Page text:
So, now I think that the next obvious question to ask is why was the far-left and the MSM (redundant, I know) so nasty to anyone who had the audacity to run against Obama? Well, I think that Jonah Goldberg touched on it in a column that he wrote last summer called “A Messiah in Our Midst?” where Goldberg specifically writes that, “Lots of people have pondered the possibility that Barack Obama is our divine redeemer”. In order to back up his point, Goldberg specifically quotes Oprah Winfrey as calling Barack Obama “the One”, and as saying that, “We need politicians who know how to be the truth” and that, “Obama will help us evolve to a higher plane” (Goldberg also points out that Jesus says in John 14:6, “I am the way, the truth, and the light”). Goldberg even mentions a website called “Is Barack Obama the Messiah?” in his column. Well, I took the liberty of checking out this website and of writing down some of the quotes that they document famous pundits, newspapers, and celebrities to have said about Barack Obama. Commentator@Chicago Sun Times said about Obama that he is, “not just an individual, but indeed an advanced soul”. Daily Kos said, “Does it not feel as if some special hand is guiding Obama on his journey, the utter improbability of it all”. Dinesh Sharma said, “Many even see in Obama a Messiah like figure, a great soul, and some affectionately call him Mahatma Obama”. The Chicago Sun Times said, “We just like to say his name. We are considering it as a mantra”. Jesse Jackson Jr. said that, “What Obama has accomplished is so significant that another chapter could be added to the Bible to chronicle its significance”. And finally, Chris Matthews said about Obama that, “This is bigger than Kenndy. This is the New Testament”. There are many more juicy quotes listed on the website (like the Ezra Klein “word made flesh” quote, and Oprah’s “unvarnished truth” quote), but I can’t possibly list them all here.
Anyway, reading all of this rhetoric deifying Obama has reminded me of this awesome video (embed is below), that Redstate’s Erick Erickson put on Redstate last summer. The video titled, “Building a Religion” consists of scenes of Obama and his campaign rallies set to a song titled “Comfort Eagle”, that was written and recorded in 2001 by the alternative rock band Cake.
Anyway, the reason why all of this Messiah stuff is so funny, is that, like most good satire, there is an element of truth to it–and it brings me to my second theory of what went so horribly wrong with the 2008 election coverage (and what is still wrong with the media coverage of Obama)–the Messiah theory. Don’t get me wrong, I’m not saying that people in the media literally worshipped Barack Obama (except for Chris Matthews, Bill Maher, and Andrew Sullivan). However, I don’t think that it’s too much to say that a lot of liberals in the MSM might have unconsciously put their faith in Barack Obama, so to speak, and viewed him as a source of salvation or redemption for some of America’s past sins, which could explain why many of the members of the MSM and many celebrities were so incredibly nasty to Obama‘s opponents–and even to their children and to a baby with Down‘s Syndrome. Think about it. If you criticize a politician that someone supports, well, they will probably just say, “Let‘s agree to disagree“. However, if you criticize a person that someone is “emotionally or ideologically invested in” (to quote Pat Buchana‘s description of how many members of the MSM felt about Barack Obam during the 2008 election), or that is viewed as a redeemer of some sorts, then you will more than likely elicit a much more nasty response from that person then if you just criticized a politician that they happen to support. And in a nutshell, that is what was wrong with the 2008 election coverage–many in the MSM media didn‘t view Barack Obama as an ordinary politician that they had to cover and investigate, but as a source of salvation that they had to promote and defend.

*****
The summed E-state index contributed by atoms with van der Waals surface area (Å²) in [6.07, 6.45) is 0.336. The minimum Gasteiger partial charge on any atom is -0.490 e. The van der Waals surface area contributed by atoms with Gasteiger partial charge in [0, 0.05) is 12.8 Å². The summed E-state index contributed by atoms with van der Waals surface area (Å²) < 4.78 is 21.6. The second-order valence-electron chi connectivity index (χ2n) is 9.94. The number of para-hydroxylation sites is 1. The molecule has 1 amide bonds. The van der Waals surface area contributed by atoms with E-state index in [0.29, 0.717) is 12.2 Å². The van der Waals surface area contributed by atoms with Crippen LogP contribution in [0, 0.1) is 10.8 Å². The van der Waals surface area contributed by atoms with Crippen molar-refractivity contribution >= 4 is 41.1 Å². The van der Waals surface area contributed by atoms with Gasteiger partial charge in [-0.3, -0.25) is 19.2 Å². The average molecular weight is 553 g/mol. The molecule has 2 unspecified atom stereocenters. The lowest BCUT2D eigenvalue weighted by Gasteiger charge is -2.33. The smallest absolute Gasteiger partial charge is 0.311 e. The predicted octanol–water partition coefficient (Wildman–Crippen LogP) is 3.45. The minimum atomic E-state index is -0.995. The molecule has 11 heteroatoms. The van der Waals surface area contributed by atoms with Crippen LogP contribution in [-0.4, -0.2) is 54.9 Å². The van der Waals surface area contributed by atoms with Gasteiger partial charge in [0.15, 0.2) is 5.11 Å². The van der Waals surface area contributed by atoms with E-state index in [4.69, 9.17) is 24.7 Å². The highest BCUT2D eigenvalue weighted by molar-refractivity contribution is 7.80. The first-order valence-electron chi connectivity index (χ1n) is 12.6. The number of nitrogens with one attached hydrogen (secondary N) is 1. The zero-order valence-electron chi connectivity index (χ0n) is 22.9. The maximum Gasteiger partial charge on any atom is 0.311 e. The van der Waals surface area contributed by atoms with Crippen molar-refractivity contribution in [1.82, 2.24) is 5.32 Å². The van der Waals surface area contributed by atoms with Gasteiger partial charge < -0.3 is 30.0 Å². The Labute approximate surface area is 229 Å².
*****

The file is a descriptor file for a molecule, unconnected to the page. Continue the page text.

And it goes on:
By the way, I might add, that it is always dangerous to put your faith (or look for “the Truth”) in another human being, because they will always eventually disappoint you. For example, if you wanted to put your faith in me, I would strongly advise against it and would warn that it would end quite badly for you. Not that I don’t try to be a good person–I do, but I am also a fallible human being with many flaws who constantly makes mistakes (just ask Steve Foley, George Claghorn, Caleb Howe, and Mike DeVine who I perpetually annoy to help me embed cornball videos on to my blogs for my own amusement)–oh, and by the way, so is Obama. In fact, he is already in the process of disappointing his followers by destroying business confidence (as our own Francis Cianfrocca (Blackhead) points out in his excellent column), by screwing up the stimulus bill, and by simply appearing to be in over his head (as Michael Wolff points out in his excellent column). In fact, just today, The Politico’s Jonathan Martin wrote a column titled, “Friendly Fire: NYT Hits Obama”, about how it is “unprecedented for him to get hit on the same day by columnists Frank Rich, Thomas Friedman, Maureen Dowd–and the paper’s lead editorial”. Martin further added that, “These are friendly voices that have been sympathetic, and even at times, gushing toward Obama during the campaign and in his administration’s early days”. But, what was most damning, was when Martin wrote that, “The sentiment, coming just two months after the President was sworn in, reflects elite opinion in the Washington-New York corridor that Obama is increasingly overwhelmed, and not fully appreciative of the building tsunami of populist outrage”.